always represents its chief person such, as it " is for an innocent man; and the suffering " of innocence and punishment of the offen“ der is of the nature of English tragedy: con“ trarily, in the Greek, innocence is unhap“ py often, and the offender escapes. Then " we are not touched with the sufferings of “ any sort of men so much as of lovers; and “ this was almost unknown to the ancients: " so that they neither administered poetical “ justice, of which Mr. Rymer boasts, so well “ as we; nether knew they the best common " place of pity, which is love.

He therefore unjustly blames us for not “ building on what the ancients left us; for " it seems, upon consideration of the premises, “ that we have wholly finished what they be

" gan.

« My judgement on this piece is this, that it " is extreamly learned; but that the author of Сс 2

“ it “ it is better read in the Greek than in the « English poets: that all writers ought to study ? this critique, as the best account I have “ ever seen of the ancients: that the model of “ tragedy he has here given is excellent, and “ extreme correct; but that it is not the only “ model of all tragedy, because it is too much “ circumscribed in plot, characters, &c. and “ lastly, that we may be taught here justly to “ admire and imitate the ancients, without “ giving them the preference with this author, "! in prejudice to our own country.

.“ Want of method in this excellent treatise, “ makes the thoughts of the author sometimes « obscure.

" His meaning, that pity and terror are to “ be moved, is, that they are to be moved as “ the means conducing to the ends of trage“ dy, which are pleasure and instruction.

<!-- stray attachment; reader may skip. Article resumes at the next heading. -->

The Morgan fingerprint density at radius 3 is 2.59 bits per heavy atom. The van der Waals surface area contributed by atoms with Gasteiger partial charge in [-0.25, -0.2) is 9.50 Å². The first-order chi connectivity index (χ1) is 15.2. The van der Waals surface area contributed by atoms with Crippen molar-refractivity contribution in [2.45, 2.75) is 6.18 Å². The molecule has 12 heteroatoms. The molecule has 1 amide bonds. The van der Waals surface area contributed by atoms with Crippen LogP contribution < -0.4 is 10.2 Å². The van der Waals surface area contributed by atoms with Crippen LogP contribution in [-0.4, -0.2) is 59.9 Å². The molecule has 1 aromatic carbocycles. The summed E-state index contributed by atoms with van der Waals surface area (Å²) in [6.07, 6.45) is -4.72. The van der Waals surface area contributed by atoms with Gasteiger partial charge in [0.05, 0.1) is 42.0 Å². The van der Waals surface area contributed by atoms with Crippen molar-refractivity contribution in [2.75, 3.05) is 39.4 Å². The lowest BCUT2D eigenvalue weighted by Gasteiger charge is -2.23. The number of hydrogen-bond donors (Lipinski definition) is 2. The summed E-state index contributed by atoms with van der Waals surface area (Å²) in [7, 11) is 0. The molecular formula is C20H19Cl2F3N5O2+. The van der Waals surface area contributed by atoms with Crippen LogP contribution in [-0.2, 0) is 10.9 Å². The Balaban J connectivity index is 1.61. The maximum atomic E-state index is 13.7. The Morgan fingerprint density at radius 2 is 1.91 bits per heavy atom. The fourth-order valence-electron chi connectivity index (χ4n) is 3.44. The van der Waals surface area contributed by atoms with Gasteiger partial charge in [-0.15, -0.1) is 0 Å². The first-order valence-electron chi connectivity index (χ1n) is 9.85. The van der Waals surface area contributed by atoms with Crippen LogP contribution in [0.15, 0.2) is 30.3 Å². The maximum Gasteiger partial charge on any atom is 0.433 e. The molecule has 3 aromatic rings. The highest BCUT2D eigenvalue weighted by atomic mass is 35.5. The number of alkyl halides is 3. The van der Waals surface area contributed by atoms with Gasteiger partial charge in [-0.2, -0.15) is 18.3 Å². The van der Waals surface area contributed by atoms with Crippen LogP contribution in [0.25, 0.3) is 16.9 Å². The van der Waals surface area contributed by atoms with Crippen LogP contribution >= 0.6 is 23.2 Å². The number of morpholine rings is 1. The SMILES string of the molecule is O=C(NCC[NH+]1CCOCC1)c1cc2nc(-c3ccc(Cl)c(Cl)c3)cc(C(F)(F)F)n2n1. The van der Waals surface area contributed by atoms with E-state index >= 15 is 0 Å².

And these two ends may be thus diftin. « guished. The chief end of the poet is to " please; for his immediate reputation depends

on it.

« The great end of the poem is to instruct, “ which is performed by making pleasure the « vehicle of that instruction; for poesy is an “ art, and all arts are made to profit. Rapin.

« The pity, which the poet is to labour for, « is for the criminal, not for those or him " whom he has murdered, or who have been " the occasion of the tragedy. The terror is “ likewise in the punishment of the fame cri“ minal; who, if he be represented too great "an offender, will not be pitied: if altogether c. innocent, his punishment will be unjust.

" Another

“ Another obscurity is, where he says So-. « phocles perfected tragedy by introducing the “ third actor; that is, he meant, three kinds “ of action ; one company singing, or ano“ther playing on the musick; a third danc


« To make a true judgment in this compe“ tition betwixt the Greek poets and the Eng“ lish, in tragedy:

“ Consider, first, how Aristotle has defined “ a tragedy. Secondly, what he assigns the “ end of it to be. Thirdly, what he thinks “ the beauties of it. Fourthly, the means to “ attain the end proposed.

“ Compare the Greek and English tragick “ poets justly, and without partiality, accord“ ing to those rules.

" Then, recondiy, consider whether Arif“ totle has made a just definition of tragedy; «s of its parts, of its ends, and of its beauties; " and whether he, having not seen any others “ but those of Sophocles, Euripides, &c. had " or truly could determine what all the excel“ lencies of tragedy are, and wherein they " consist.

“ Next shew in what ancient tragedy was “ deficient: for example, in the narrowness “ of its plots, and fewness of persons, and try “ whether that be not a fault in the Greek “ poets; and whether their excellency was so “ great, when the variety was visibly so little ; “ or whether what they did was not very easy « to do.

“ Then make a judgement on what the Eng, " lish have added to their beauties : as, for example, not only more plot, but also new

“ passions ;